Studies Evaluate Precision Herbicide Applications

 By Rodney G. Lym; North Dakota State University, Fargo, ND. Presented at the Western Society of Weed Science Annual Meeting. March 2018. 

By Rodney G. Lym; North Dakota State University, Fargo, ND. Presented at the Western Society of Weed Science Annual Meeting. March 2018. 

The Pulse Width Modulation spraying system (PWM) is a technology developed to improve precision application of pesticides. PWM flow control involves switching an electrically actuated spray nozzle on and off very quickly in order to control the flow rate of the nozzle. This cycling takes place so rapidly the flow often appears to be constant, and the coverage remains uniform.

Controlling flow rate by adjusting the duty cycle (opening and closing of the nozzle), and cycling the frequency of an electric nozzle while maintaining a constant pressure, provides advantages over simply controlling flow by adjusting pressure. Normally, increasing spray pressure results in increased flow rate; however, increased pressure also changes the spray angle and drop size and may result in increased particle drift (Sidebar). PWM flow control provides an extremely wide range of flow rates from a single nozzle, maintaining a consistent spray angle and droplet size without having to adjust pressure.

Objectives

Objectives of this study were two-fold: 

1) To evaluate PWM sprayer technology on pasture and rangeland for reduction of off-target herbicide movement (drift) while maintaining herbicide efficacy.

2) To incorporate knowledge gained from field studies into practical use for land managers.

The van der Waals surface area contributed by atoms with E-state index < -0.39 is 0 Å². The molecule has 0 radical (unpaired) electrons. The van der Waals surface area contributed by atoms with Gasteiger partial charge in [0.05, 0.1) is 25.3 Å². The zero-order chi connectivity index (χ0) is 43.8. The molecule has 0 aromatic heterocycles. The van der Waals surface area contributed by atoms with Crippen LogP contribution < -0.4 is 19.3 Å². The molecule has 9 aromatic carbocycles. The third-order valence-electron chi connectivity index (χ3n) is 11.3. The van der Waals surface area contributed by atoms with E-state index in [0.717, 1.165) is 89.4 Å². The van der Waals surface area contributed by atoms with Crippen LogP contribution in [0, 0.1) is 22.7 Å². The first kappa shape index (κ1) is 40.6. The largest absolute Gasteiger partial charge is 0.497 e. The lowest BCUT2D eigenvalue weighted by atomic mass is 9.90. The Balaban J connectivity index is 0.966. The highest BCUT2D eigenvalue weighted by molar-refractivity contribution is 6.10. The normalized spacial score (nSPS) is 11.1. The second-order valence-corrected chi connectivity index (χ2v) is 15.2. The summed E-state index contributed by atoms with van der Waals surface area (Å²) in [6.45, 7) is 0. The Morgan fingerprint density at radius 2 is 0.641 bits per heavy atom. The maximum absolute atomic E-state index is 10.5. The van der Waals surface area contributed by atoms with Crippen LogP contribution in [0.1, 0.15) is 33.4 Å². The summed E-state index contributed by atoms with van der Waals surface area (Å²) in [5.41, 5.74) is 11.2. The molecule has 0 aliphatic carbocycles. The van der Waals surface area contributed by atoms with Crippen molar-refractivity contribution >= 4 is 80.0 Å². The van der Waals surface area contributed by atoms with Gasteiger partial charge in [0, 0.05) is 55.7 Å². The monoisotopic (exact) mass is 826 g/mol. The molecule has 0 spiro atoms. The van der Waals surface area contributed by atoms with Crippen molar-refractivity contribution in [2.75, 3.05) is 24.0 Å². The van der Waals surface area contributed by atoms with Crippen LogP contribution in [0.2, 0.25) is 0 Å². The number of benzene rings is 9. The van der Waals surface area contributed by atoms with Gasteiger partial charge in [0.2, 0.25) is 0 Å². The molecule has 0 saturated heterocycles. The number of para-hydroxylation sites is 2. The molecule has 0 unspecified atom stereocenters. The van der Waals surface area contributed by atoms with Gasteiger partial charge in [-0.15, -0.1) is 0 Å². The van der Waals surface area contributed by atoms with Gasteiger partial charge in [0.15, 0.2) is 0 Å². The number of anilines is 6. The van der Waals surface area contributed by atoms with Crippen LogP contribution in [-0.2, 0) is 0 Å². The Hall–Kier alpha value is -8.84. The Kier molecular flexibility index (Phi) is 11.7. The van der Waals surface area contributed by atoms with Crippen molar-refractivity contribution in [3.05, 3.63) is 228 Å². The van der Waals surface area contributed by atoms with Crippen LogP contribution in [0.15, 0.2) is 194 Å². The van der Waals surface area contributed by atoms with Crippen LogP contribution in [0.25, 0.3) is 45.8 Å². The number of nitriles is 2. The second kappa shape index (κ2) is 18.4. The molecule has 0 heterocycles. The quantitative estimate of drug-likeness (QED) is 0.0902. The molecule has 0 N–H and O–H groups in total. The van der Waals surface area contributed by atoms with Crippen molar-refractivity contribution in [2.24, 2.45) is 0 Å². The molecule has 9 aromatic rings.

Figure 1:   Close-up of pulse width modulating nozzles for applying the herbicide solution at various droplet sizes. Photo by Rodney Lym.

Figure 1:  Close-up of pulse width modulating nozzles for applying the herbicide solution at various droplet sizes. Photo by Rodney Lym.

Methods

  Figure 2:   Herbicides were applied with a Ranger ATV-mounted boom sprayer, equipped with pulse modulating nozzles. A tractor-mounted boom sprayer with 8002 nozzles was used as the control treatment for comparison. Photo by ROdney Lym.

Figure 2:  Herbicides were applied with a Ranger ATV-mounted boom sprayer, equipped with pulse modulating nozzles. A tractor-mounted boom sprayer with 8002 nozzles was used as the control treatment for comparison. Photo by ROdney Lym.

Five experiments were established to evaluate leafy spurge and Canada thistle control using PWM. Various nozzles were used with the PWM sprayer to apply herbicides so that the majority of the spray pattern consisted of 150, 300, 450, 600, 750, or 900 micron droplets (Figures 1 and 2). A tractor-mounted boom sprayer with 8002 nozzles was used as the control treatment for comparison. All herbicide treatments were applied at 17 gallons per acre (gpa) and 35 pounds per square inch (psi) pressure. Tordon® 22K specialty herbicide at 1 pint per acre (pt/A) plus 2,4-D at 1 quart/A was applied in the leafy spurge study while Milestone® specialty herbicide at 5 fl oz/A was applied for Canada thistle control. Separate spring or fall studies were established on June 23, 2016 and September 14, 2016 for each weed species. Leafy spurge was at the true flower or fall-regrowth stage at the time of the spring or fall treatment, respectively. Canada thistle was at the rosette to bolting stage for spring applications and at the rosette growth stage for fall.